David Rohde, the Pulitzer-winning New York Times reporter who was famously kidnapped by the Taliban in 2008, is leaving the paper of record to become a columnist at Reuters.
"I've long admired David's richly reported, deeply insightful work. I'm thrilled that he's joining our Reuters team," said Stephen Adler, editor-in-chief of Reuters, in a statement announcing the news Tuesday afternoon.
The Times' internal announcement also praised him.
"The strength of character that David demonstrated during and after his captivity will be sorely missed by his colleagues," investigations editor Matt Purdy wrote in a memo to staff. "I announce this with much regret because he is a such a terrific journalist and a wonderful colleague."
Rhode, who will write columns on foreign affairs and globalization, is the latest in a string of high-profile Times staffers to depart in the past year. A handful, including Tim O'Brien and Peter Goodman, have joined the Huffington Post. Various editors from the op-ed desk have jumped ship for Bloomberg's new opinion venture. And long-time columnists Frank Rich and Bob Herbert recently left to work for New York magazine and write a book, respectively. Less than an hour before the news about Rohde went out, we reported that Times Magazine politics editor Chris Suellentrop is joining Yahoo as deputy editor of news blogs.
Reuters, meanwhile, is beefing up its talent roster with marquee bylines like Rohde's as it broadens its scope to appeal to a more general interest audience. The news service also just added veteran journalist (and husband of Tina Brown) Sir Harold Evans as an editor-at-large, and has lured big names like Chrystia Freeland, Jim Impoco, Mark Hosenball, Jim Ledbetter and Felix Salmon over the past several years. Reuters had also been in talks with veteran Washington Post politics reporter Dan Balz about coming on board, but Balz ultimately elected to remain with the Post.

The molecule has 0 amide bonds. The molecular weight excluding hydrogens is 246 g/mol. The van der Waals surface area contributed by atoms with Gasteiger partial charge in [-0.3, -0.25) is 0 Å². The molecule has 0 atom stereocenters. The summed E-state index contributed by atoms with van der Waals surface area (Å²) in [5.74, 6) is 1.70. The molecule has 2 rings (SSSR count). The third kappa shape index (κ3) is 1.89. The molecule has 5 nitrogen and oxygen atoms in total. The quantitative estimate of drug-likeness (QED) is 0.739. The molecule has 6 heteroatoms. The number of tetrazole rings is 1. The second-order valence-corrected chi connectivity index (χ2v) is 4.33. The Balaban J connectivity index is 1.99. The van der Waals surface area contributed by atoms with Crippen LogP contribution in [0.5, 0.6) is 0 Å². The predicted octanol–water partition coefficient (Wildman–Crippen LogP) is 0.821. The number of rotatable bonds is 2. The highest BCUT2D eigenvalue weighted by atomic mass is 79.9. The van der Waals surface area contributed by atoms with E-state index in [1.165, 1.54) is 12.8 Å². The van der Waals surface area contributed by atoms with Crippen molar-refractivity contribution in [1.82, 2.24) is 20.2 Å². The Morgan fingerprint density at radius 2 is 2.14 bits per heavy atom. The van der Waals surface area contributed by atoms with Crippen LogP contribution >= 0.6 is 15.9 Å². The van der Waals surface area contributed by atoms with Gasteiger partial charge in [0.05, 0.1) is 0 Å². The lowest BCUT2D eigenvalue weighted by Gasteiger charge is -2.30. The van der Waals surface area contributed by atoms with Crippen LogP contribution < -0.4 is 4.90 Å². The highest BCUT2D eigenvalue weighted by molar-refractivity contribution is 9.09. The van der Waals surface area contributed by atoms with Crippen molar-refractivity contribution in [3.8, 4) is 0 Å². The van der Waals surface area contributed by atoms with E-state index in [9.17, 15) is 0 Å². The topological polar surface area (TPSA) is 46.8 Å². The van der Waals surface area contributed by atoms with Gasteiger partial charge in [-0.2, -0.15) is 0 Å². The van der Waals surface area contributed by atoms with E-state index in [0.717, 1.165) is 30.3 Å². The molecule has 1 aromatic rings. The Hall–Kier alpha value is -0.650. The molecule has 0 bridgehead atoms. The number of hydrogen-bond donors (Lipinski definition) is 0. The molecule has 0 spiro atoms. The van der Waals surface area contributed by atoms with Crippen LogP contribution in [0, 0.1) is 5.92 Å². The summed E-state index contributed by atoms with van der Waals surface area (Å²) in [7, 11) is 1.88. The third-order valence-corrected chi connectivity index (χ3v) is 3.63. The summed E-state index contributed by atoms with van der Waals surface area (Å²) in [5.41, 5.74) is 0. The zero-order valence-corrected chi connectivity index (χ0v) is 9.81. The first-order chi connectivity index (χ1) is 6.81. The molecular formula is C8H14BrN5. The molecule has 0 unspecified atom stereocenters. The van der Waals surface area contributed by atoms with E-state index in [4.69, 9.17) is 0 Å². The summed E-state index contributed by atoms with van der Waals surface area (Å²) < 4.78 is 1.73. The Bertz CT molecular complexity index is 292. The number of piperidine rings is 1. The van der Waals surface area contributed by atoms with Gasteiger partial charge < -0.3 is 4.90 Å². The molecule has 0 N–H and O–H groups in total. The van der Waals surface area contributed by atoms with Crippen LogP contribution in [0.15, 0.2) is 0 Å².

In a memo to staff, Freeland, who was recently promoted to lead Reuters' digital charge, described Rohde--a 15-year Times veteran--as "one of the most brilliant and consequential journalists of his generation." He has two Pulitzers under his belt, one for a series of 1996 Christian Science Monitor stories on the Srebrenica massacre in Bosnia, and another as part of a New York Times team whose Afghanistan and Pakistan coverage won the top journalism prize for international reporting in 2009.
After being captured by the Taliban while on assignment in Afghanistan in 2008, Rohde was held captive for seven months before escaping the following June.
"Over those months, I came to a simple realization," he wrote in October of 2009. "After seven years of reporting in the region, I did not fully understand how extreme many of the Taliban had become."
He also was held captive by Bosnian Serbs in 1995 while reporting for the Monitor. The photo above pictures him shortly after he was released.